I recently had the pleasure of touring the NY School for the Deaf in White Plains, NY with Alexis Kashar, the president of its board. Alexis is an attorney specializing in special education and disability rights and has dedicated herself to activism and pro bono work on behalf of the deaf.
For a few hours, I had a glimpse into the world of people who are deaf. Alexis is Deaf, she uses sign language and also speaks so I found it relatively easy to communicate with her. I had a few moments at the school where a child was attempting to communicate with me and I had no idea what they were saying. It felt a bit uneasy. If there were words that I didn’t understand I asked Alexis to repeat them and I found it quite helpful when she signed (although I do not speak American Sign Language).
Many of the students at the NY School for the Deaf have moved out of the public school system and into the school because they were not being successfully educated there. Some students found it difficult to learn and to make friends because they were not able to have meaningful dialogue with teachers and students from the hearing world.
For Jewish children who are Deaf the experience is similar but also comes with a few additional layers. When a Jewish child leaves the education system, they find that the Deaf school has very few other Jewish students. Their access to Jewish schools, synagogues and Jewish programming is very limited. If the family is very involved in the Jewish community and if they have access to interpreters, then perhaps their child will be a part of that community. For the majority of Jews who are Deaf, that is not the case. Alexis feels that as a community we need to bring Jews back home. If we can ensure that Jews who are deaf will have access to Jewish life through accommodations such as sign language interpreters in synagogues, federation events, camp programs then not only will be working to bring them back home but their families will come with them. It is what Alexis calls the Ripple Effect.
When I asked Alexis to share her thoughts on how we could best serve children who are deaf at camp her answer was, “It is not cut and dry.” Alexis grew up attending public school and summer camp in the hearing world. She understands the benefits of that upbringing for a person who is deaf but Alexis feels that a child can also benefit from being in a world where they relate to other people who are deaf. They will be among role models who understand their deaf background and communicate in their native language.
Children who are deaf have joined Jewish camps in the past, but what Alexis is suggesting is that we first focus on what would best meet the needs of the children who are deaf and then go from there. One idea would be to have children who are deaf live in cabins with other campers who are deaf. These cabins could be located on the grounds of any Jewish camp so that the children would still have access to the exact same activities and experiences available at camp. They would be a part of the larger community and attend the same programming. They could be fully included throughout the day. Alexis further suggested that there could be programs tailor made for the campers who are deaf that the hearing campers would be invited to participate in. A play performance would be a good example. There might even be campers who are hearing involved as actors in the play.
As we have noted in other contexts, the term we are seeking is full inclusion. For a deaf camper, this doesn’t mean being present but unable to communicate, and it must not mean being merely on the same campus as the fuller camping program. It must be an atmosphere that provides the tools and peers for communication, challenge and exploration like any other camper.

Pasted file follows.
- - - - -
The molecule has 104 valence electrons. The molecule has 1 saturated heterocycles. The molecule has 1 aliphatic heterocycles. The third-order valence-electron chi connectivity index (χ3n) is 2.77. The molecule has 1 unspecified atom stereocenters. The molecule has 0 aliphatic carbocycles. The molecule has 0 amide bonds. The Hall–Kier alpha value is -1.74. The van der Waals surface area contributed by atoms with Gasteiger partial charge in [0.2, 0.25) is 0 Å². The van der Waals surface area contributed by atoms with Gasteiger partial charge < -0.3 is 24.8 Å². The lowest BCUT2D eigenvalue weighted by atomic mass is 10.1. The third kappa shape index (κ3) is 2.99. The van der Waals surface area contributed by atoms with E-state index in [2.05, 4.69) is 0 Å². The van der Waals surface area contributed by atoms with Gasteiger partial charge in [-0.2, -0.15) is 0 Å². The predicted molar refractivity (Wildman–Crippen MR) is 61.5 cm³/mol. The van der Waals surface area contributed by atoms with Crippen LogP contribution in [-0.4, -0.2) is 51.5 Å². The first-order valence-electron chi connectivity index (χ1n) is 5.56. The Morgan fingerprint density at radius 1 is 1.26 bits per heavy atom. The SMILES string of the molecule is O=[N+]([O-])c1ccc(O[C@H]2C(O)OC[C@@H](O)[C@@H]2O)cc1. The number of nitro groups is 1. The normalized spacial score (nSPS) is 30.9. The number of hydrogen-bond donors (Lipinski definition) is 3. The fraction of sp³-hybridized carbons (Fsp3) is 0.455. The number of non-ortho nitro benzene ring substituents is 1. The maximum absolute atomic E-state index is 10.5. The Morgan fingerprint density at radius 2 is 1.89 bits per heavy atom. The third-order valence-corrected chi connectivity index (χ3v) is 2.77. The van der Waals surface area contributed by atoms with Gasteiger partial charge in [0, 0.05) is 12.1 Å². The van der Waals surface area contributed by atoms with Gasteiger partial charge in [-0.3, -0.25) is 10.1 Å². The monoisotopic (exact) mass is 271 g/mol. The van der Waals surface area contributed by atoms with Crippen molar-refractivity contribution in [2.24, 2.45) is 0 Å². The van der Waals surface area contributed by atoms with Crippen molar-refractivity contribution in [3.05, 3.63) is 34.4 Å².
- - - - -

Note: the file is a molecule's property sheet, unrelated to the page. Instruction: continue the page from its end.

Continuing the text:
For example, at Camp L’man Achai, one of the camps of the FJC network, there is a one program for boys who are deaf. The program was a great success in 2014. The boys had a Jewish experience in a totally supportive environment that was specially designed with their needs in mind. They also had full access to the hearing community at camp. That was not an issue.
During the school year there are many reasons why a student who is deaf might prefer environments that are less inclusive, but this must not happen at the sacrifice of Jewish involvement. The unique strengths of Jewish summer camping, with its informal educational tools, is a perfect place to break down those barriers and bring Jewish campers who are deaf into the fold. Visiting with Alexis helped me to understand how that may be made possible, and how important, that is.
When I left the school, I felt invigorated and I also felt that I had missed out. I would love to be able to say that I grew up in a world where I had children of all disabilities in my classrooms or in my summer programs and that I had a good friend who also happened to be deaf. There is no doubt that having close ties and experiencing community with a diverse group of people broadens our horizons in so many ways. Our Jewish community is quite diverse though it may not seem so because we have not yet achieved our goal of making it as open an as welcoming as it needs to be so that all Jews will feel that they are always able to come back home.
It’s only November, but I am already hearing the buzz of kids at Kiddush lunch talking about their plans for the summer. One particular young lady spent about a half an hour with me asking all of her most pressing questions as she mentally prepares for her first summer at Jewish sleep away camp. She wants to know what she should pack, what she can wear, will the girls be open to having a new person in their bunk, do the boys have payos –Hebrew for sidelocks or sidecurls, and will there also be other kids at camp who attend public school. What she was really getting at was the following: Will I fit in? Will the other campers and counselors look like me? Will I be at a disadvantage? Will I have fun? Fortunately, this 6th grader is very articulate. She is aware of her feelings and can ask for help in preparing for this big step in her childhood. She has already asked for some time to sit down with me again in the spring to further prepare and she has asked me to speak to her mom to provide any information I think would be important for them to know.